Manuel Zamudio, Manager of Industrial Associations for Axis in Latin America, explained that first of all there is access control, "with which we should ensure that the right person is in the right place to be." To this I add that there are many specialized technologies, which handle a high number of doors and cards, control of suppliers and visitors in restricted areas. Solutions recently strengthened with biometric systems such as facial and license plate recognition.
"The access control system is complemented of course by video surveillance systems, allowing not only to detect and recognize, but to identify people, objects and activities, so that risk mitigation, loss prevention, operational optimization, and immediate communication between stakeholders, is as efficient and timely as possible."
In general, for Manuel, "technology is nothing more than a tool that can help the work of security personnel to be adequate, effective and efficient, with a more reliable and economical operation."
From another perspective, José Luis explained to us the close relationship between security devices at airports and laws. "Being an industry linked between all countries, there are international regulations that dictate basic guidelines for the protection of civil aviation." And he insisted that what should not be missing are all the equipment or tools to detect packages, such as x-ray equipment and new technologies, dogs trained to sniff, human personnel, among others.
Security strategies for airports
Manuel commented in this regard that "knowing in advance that three pillars are required that must be balanced for a security strategy to work (processes – normativity, regulations, standards, etc., infrastructure – architecture, technology, etc. and human resources – trained, enabled, motivated) and with the certainty that any of them that exceeds the other two, would turn the strategy into something more or less bureaucratic, more or less expensive or more or less slow to implement."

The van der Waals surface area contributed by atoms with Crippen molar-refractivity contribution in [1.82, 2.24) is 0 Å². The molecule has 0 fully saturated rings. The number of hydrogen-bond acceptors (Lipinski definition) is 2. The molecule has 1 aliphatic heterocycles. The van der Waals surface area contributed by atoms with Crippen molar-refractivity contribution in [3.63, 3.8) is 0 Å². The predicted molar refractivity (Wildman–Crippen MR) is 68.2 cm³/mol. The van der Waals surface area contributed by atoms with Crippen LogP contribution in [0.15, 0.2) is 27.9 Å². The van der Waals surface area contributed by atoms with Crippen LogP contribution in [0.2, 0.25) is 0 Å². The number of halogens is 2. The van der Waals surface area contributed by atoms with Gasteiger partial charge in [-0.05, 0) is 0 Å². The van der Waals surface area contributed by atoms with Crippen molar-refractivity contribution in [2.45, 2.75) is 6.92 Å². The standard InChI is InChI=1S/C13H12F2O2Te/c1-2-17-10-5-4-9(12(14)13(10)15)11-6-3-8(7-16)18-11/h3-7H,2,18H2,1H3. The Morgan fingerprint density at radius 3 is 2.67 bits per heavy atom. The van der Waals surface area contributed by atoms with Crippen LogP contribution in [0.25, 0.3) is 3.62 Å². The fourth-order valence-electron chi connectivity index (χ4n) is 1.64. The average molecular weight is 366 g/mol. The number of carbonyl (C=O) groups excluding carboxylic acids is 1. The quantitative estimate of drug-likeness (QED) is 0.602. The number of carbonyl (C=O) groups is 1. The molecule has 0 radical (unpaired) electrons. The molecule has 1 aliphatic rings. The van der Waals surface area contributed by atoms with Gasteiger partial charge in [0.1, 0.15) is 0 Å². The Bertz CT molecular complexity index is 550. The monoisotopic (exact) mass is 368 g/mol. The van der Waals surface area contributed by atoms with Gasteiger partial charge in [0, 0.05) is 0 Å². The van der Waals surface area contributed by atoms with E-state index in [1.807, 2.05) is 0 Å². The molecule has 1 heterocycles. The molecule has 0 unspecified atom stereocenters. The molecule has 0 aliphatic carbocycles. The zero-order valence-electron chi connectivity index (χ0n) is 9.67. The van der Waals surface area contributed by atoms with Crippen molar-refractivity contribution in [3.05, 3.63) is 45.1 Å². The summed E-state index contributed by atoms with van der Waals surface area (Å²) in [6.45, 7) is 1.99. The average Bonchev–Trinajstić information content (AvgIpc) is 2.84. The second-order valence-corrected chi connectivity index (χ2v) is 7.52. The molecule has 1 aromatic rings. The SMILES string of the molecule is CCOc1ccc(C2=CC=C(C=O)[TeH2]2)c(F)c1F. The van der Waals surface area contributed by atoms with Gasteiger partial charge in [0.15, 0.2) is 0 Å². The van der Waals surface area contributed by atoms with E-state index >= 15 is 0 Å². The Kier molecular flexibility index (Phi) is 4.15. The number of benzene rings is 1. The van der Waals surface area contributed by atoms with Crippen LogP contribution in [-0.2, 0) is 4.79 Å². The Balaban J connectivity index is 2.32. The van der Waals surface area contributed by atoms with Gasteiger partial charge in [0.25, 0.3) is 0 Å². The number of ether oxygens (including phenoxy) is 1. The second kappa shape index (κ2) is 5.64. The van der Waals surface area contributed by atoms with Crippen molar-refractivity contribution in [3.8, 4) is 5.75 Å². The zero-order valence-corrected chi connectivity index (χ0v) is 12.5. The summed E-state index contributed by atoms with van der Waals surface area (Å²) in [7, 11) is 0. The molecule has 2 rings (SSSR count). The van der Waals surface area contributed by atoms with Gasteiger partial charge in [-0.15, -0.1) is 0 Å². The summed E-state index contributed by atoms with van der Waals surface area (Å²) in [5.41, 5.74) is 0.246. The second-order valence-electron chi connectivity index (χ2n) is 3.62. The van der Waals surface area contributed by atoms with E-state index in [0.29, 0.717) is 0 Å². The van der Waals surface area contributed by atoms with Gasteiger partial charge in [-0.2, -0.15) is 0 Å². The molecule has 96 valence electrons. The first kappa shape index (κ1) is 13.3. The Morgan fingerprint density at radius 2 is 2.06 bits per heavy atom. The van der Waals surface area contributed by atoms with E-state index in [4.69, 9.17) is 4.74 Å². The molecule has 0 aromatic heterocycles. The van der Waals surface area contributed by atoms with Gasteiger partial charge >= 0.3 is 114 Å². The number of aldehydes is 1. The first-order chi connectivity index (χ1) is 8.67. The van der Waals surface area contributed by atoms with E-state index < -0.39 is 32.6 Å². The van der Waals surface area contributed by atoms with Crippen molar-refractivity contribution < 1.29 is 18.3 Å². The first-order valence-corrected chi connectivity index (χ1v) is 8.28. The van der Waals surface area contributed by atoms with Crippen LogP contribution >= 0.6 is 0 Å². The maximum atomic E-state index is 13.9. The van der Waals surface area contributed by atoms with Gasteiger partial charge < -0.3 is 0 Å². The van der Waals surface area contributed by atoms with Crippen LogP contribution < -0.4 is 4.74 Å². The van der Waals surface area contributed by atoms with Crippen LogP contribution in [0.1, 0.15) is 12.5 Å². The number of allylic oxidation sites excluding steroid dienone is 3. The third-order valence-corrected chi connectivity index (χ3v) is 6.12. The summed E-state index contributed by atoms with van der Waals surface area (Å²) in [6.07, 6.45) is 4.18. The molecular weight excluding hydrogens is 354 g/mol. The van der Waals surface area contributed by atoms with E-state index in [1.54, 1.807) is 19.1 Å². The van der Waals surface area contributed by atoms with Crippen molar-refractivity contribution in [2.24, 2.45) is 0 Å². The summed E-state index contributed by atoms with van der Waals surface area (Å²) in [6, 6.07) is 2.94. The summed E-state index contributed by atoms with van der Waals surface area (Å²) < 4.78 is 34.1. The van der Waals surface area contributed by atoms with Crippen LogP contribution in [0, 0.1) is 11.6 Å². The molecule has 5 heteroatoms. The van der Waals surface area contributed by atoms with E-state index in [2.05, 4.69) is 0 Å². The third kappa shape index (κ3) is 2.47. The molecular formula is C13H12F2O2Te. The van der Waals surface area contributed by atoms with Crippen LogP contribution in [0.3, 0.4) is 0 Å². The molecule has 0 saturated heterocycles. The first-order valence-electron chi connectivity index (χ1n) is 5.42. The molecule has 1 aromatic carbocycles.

For his part, José Luis assures that "security must be conceived as a strategy, in the case of an airport this strategy must be segmented into different layers". According to this expert "in a security strategy the most common objectives are to deter, stop threats, delay them, detect and evaluate them, for which you use technological, physical and human means".
For Iván Durán, former director of security at Benito Juárez Mexico City International Airport (AICM), every security strategy for air terminals is based on three points.
The human resource, which must have trained, trained personnel and a great attitude of service towards the passengers. Regulations, understood as the renewal and updating of procedures, policies, standards and slogans so that the security team has the capacity to react immediately. And have the right and updated technologies.
Most common airport security mistakes
For Manuel Zamudio, the errors are summarized in six:
- Initiate a management in the design and selection of technologies from the definition of the budget, thinking that all equipment is worth the same.
- Marrying with a single technology that, although it can offer ease in administrative issues and compatibility between products of the same brand, usually has limitations in flexibility, scalability, compatibility, costs and technological developments, among others.